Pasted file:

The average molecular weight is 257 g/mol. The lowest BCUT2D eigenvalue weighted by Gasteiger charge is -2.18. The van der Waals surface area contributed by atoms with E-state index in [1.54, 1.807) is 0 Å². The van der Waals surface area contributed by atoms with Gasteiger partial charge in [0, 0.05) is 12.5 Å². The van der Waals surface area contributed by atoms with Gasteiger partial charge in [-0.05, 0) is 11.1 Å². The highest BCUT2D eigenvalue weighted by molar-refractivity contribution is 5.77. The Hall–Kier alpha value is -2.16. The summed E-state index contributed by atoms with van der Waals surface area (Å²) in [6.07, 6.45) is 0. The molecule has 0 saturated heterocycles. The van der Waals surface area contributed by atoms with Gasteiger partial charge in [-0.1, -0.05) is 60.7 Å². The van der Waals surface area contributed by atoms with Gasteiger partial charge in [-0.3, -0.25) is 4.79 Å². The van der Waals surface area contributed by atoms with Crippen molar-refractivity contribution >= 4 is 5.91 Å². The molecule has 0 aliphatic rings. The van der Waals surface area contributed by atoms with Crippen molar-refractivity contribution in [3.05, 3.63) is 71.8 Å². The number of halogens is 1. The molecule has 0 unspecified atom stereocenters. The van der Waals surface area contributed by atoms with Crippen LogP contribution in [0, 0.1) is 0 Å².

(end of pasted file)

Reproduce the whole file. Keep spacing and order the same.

The average molecular weight is 257 g/mol. The lowest BCUT2D eigenvalue weighted by Gasteiger charge is -2.18. The van der Waals surface area contributed by atoms with E-state index in [1.54, 1.807) is 0 Å². The van der Waals surface area contributed by atoms with Gasteiger partial charge in [0, 0.05) is 12.5 Å². The van der Waals surface area contributed by atoms with Gasteiger partial charge in [-0.05, 0) is 11.1 Å². The highest BCUT2D eigenvalue weighted by molar-refractivity contribution is 5.77. The Hall–Kier alpha value is -2.16. The summed E-state index contributed by atoms with van der Waals surface area (Å²) in [6.07, 6.45) is 0. The molecule has 0 saturated heterocycles. The van der Waals surface area contributed by atoms with Gasteiger partial charge in [-0.1, -0.05) is 60.7 Å². The van der Waals surface area contributed by atoms with Gasteiger partial charge in [-0.3, -0.25) is 4.79 Å². The van der Waals surface area contributed by atoms with Crippen molar-refractivity contribution >= 4 is 5.91 Å². The molecule has 0 aliphatic rings. The van der Waals surface area contributed by atoms with Crippen molar-refractivity contribution in [3.05, 3.63) is 71.8 Å². The number of halogens is 1. The molecule has 0 unspecified atom stereocenters. The van der Waals surface area contributed by atoms with Crippen LogP contribution in [0, 0.1) is 0 Å².